# Suppose that $\chi$ is a non-negative real number for all $g \in G$. Prove that $\chi$ is reducible

Suppose $$\chi$$ is a nonzero, non-trivial character of $$G$$ and $$\chi(g)$$ is a non-negative real number for all $$g \in G$$. Prove that $$\chi$$ is reducible.

My try : I want to prove $$\langle\chi,\chi\rangle>1$$ then we are done.

Now, $$\langle\chi,\chi\rangle=\frac 1{|G|}\sum_{g \in G}\chi(g)\overline{\chi(g)}=\frac 1{|G|}\sum_{g \in G}\chi(g)^2>0$$ How do I know that $$\sum_{g \in G}\chi(g)^2>|G|$$?

Any help?

One note : The chapter that I am reading didn't prove Schur's Orthogonality yet so I don't want to overkill the problem. I don't know whether the solution will actually involve the steps of Schur's Orthogonality relation or not!

If so please mention that then I will look into this later. I just came to know the name after seeing the other related solutions.

I presume you are working over $$\mathbb C$$.
$$\chi(1)$$ must be positive, so if $$\chi(g)$$ is real and nonnegative for all $$g$$, then $$d=\frac{1}{|G|}\sum \chi(g)$$ is a positive real. Now if a representation $$V$$ affords $$\chi$$, then $$d$$ is exactly the $$\mathbb C$$-dimension of $$V^G$$. But $$V^G$$ is a $$G$$-submodule of $$V$$ on which $$G$$ acts trivially. Hence $$V$$ has a positive-dimensional submodule on which $$G$$ acts trivially. The conclusion is that $$V$$ is reducible or trivial.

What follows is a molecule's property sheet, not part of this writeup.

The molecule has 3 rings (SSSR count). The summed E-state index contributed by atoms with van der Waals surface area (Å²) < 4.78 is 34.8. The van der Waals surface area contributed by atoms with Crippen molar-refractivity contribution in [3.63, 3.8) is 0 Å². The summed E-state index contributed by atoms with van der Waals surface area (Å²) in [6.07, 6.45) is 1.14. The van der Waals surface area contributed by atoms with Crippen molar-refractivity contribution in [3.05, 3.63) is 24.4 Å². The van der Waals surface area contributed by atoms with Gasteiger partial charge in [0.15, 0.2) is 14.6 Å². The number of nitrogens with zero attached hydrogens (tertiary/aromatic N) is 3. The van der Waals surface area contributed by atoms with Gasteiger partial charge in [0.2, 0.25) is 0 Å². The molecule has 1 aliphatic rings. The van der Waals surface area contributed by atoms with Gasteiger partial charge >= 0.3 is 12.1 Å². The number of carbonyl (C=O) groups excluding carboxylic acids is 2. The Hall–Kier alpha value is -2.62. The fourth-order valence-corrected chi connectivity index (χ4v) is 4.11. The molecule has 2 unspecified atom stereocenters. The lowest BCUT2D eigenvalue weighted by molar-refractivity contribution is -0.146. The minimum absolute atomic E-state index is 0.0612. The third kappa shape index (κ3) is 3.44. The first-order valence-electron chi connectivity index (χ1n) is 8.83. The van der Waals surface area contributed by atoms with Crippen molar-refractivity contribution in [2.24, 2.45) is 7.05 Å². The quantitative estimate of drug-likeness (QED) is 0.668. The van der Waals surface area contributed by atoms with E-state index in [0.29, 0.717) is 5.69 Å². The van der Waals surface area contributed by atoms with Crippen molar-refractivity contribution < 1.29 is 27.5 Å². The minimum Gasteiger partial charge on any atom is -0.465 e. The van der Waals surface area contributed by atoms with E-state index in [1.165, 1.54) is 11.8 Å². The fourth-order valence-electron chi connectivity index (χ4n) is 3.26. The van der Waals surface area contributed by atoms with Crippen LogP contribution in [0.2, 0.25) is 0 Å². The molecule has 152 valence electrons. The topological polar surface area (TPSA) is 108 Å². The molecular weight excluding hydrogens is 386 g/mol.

If you permit yourself to use orthogonality, the argument is easier: $$\langle \chi, \chi_1\rangle$$ is positive, so $$\chi$$ is reducible or $$\chi=\chi_1$$ is trivial.
• Yes I saw your last comment before in one answer. By the way, is $V^G=Hom_{\Bbb CG}(V,V)$? – Ri-Li Nov 12 '19 at 4:05
• 1) I still have doubts why are you taking $d=\frac{1}{|G|}\sum \chi(g)$ is a positive real where $<\chi,\chi>=\frac{1}{|G|}\sum \chi(g)^2$ ?...... 2) "Now if a representation $V$ affords $\chi$, then $d$ is exactly the $\mathbb C$-dimension of $V^G$. But $V^G$ is a $G$-submodule of $V$ on which $G$ acts trivially. Hence $V$ has a positive-dimensional submodule on which $G$ acts trivially. The conclusion is that $V$ is reducible or trivial."---------I don't know this result yet. I am reading from James and Liebeck. I am on chapter 14. – Ri-Li Nov 12 '19 at 4:16
• If you just want to prove that $d$ is the dimension of $V^G$ (the subspace fixed points of the action), you can consider the endomorphism $p = \frac{1}{|G|}\sum g$ of $V$. It's easy to compute that $p^2=p$ so $p$ is a projection. Then try to see that the fixed points of $p$ are exactly $V^G$, and conclude using $d=Tr(p)$. – Captain Lama Nov 12 '19 at 5:24